Holidays can be rough on people in recovery, especially those of us who haven’t yet been able to develop normal relationships with our families of origin and/or old friends. If we don’t handle them carefully, they can be a real test of our sobriety. That’s especially true if we’re alone. Then self-care and attention to our well being become especially critical.
Meetings are important when we’re feeling low, both for ourselves and others. We tend to forget that going to meetings works two ways: we not only help ourselves, but it helps others to know that we share their issues — and believe me, feelings of loneliness, low self-worth and similar emotions are common at these times!
We can double up on our phone calls to folks in the program, reaching out instead of withdrawing into our addict shells. We can go for coffee, have a meal, get together with other recovering people for games and fellowship. We do not have to be alone.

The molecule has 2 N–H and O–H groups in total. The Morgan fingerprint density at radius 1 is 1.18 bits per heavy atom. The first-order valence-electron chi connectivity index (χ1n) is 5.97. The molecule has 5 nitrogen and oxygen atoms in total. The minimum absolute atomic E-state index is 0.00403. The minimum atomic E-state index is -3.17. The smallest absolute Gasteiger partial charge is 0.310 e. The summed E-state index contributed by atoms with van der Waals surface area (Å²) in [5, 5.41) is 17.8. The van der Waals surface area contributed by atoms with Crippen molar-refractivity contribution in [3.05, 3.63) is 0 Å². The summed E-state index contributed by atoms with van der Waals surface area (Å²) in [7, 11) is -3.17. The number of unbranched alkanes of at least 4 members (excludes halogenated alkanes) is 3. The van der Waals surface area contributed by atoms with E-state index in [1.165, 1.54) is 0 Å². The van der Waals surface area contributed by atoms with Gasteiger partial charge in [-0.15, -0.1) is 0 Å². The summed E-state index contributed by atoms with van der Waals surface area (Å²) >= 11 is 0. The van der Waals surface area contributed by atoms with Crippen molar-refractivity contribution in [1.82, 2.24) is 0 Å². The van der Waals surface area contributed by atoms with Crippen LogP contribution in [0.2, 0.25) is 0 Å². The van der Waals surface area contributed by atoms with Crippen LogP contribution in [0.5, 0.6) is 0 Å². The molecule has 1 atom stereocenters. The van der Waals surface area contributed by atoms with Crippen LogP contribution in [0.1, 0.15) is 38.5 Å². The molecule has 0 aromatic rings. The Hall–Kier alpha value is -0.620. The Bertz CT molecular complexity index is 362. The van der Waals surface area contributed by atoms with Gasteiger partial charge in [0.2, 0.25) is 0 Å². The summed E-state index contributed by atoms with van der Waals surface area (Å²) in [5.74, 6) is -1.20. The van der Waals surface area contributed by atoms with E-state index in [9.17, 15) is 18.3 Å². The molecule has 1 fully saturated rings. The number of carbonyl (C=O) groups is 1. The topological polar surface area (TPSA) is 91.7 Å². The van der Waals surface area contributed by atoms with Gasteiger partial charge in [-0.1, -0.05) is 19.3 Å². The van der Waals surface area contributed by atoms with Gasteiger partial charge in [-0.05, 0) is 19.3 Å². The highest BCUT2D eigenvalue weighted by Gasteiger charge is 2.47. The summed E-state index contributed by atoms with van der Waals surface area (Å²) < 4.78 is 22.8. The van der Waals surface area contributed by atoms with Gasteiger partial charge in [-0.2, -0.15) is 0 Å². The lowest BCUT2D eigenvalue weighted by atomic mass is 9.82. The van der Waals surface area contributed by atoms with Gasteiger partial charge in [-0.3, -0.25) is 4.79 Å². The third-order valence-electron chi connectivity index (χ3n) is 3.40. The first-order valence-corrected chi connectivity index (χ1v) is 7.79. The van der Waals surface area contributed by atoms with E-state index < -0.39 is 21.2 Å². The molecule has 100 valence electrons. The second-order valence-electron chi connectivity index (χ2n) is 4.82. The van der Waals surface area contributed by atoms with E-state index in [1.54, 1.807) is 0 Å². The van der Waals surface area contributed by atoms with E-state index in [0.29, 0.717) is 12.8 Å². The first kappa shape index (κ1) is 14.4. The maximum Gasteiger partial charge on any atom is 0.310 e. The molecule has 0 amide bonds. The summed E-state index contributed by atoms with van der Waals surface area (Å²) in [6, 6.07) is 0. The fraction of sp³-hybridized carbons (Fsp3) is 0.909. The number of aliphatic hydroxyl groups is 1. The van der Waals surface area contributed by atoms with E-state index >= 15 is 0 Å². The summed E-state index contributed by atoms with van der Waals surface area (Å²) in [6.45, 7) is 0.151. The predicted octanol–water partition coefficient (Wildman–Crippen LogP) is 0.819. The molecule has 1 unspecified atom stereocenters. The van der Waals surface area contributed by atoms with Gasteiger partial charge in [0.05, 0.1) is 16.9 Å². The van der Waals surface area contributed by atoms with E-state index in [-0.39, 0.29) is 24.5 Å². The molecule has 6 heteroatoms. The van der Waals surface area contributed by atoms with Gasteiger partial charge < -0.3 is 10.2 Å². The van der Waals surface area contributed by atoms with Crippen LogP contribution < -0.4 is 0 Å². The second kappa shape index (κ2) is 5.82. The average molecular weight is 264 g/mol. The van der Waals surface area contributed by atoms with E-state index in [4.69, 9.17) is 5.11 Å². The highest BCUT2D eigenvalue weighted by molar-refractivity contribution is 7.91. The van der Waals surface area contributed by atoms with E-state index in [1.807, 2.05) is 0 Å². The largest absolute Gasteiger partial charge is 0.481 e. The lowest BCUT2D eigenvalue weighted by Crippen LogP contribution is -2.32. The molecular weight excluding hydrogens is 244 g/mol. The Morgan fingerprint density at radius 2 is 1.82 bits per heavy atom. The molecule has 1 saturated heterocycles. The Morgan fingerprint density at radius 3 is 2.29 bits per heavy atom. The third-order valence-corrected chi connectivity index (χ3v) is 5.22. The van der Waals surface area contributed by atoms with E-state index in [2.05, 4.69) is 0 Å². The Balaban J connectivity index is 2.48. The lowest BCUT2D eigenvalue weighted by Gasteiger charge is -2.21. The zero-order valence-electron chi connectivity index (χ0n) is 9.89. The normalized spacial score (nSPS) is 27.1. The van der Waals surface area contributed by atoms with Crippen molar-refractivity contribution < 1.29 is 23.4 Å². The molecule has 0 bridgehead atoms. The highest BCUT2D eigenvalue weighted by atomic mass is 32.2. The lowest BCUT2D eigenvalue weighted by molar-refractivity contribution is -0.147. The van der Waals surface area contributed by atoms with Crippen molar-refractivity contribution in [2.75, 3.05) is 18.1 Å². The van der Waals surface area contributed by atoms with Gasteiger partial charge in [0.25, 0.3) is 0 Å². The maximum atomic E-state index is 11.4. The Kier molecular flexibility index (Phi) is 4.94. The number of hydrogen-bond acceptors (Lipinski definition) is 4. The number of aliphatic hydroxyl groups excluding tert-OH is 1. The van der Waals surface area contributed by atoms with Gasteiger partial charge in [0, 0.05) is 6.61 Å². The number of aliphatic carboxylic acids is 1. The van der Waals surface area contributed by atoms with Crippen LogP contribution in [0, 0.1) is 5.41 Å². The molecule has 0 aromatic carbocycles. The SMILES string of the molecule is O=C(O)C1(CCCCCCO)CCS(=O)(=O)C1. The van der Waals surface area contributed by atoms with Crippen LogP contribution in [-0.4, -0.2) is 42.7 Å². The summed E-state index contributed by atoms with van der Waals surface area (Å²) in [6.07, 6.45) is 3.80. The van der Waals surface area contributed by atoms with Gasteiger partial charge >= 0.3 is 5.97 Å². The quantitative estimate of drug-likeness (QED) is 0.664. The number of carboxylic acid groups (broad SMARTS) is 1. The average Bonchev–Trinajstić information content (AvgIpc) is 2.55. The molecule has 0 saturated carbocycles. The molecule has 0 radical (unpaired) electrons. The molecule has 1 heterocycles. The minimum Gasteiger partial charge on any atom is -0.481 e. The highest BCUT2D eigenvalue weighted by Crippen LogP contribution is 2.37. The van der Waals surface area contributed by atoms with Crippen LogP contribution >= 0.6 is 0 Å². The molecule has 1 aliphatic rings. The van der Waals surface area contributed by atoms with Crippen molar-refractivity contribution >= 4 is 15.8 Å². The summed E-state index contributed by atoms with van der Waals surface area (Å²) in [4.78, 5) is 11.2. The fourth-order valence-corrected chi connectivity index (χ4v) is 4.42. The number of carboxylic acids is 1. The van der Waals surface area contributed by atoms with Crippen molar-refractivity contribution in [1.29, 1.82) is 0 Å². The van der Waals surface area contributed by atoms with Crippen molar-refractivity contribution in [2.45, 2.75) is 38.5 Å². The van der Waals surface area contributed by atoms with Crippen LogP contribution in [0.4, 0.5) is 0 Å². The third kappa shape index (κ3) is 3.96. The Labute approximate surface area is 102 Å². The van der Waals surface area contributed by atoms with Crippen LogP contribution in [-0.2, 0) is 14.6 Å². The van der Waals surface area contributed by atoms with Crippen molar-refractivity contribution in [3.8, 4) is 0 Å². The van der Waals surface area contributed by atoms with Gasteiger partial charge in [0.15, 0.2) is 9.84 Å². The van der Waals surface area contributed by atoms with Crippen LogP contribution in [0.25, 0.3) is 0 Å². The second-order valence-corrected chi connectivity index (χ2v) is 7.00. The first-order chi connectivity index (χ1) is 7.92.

As always, honesty is of paramount importance. Even though “’Tis the season,” we can’t afford to put on a happy face and be jolly when we’re not feeling that way. That’s just another case of hiding our feelings from ourselves and others — attempting to bury and ignore them, the very things that we were trying to when we acted out in our addictions. We need to admit to ourselves that we’re hurting, and reach out to others as a way of grounding and discharging our pain before it becomes too great and we turn to the old ways of avoiding it.
It may help us to reflect on the impact that our addictions had on our relationships with others, and the importance of connections that we have made or rebuilt, now that we can admit some vulnerability. We can compare our present situation with our active addictions, and appreciate our current blessings compared to the pain back then. Are things really so terrible, after all? Aren’t the feelings of peace, hope and simplicity in our lives — even if only occasional — much better than they were back in the day?
We need to let go of our expectations that we’ll be miserable, and develop an attitude of hope and gratitude for the holiday season. We’ll be clean, sober, and moving ahead in our lives one day at a time. Although that may seem to be too slow for our addict thinking at the moment, we must remember that recovery is a process, not an event; life a journey, not a destination.
And how we are today is okay, if we allow it to be.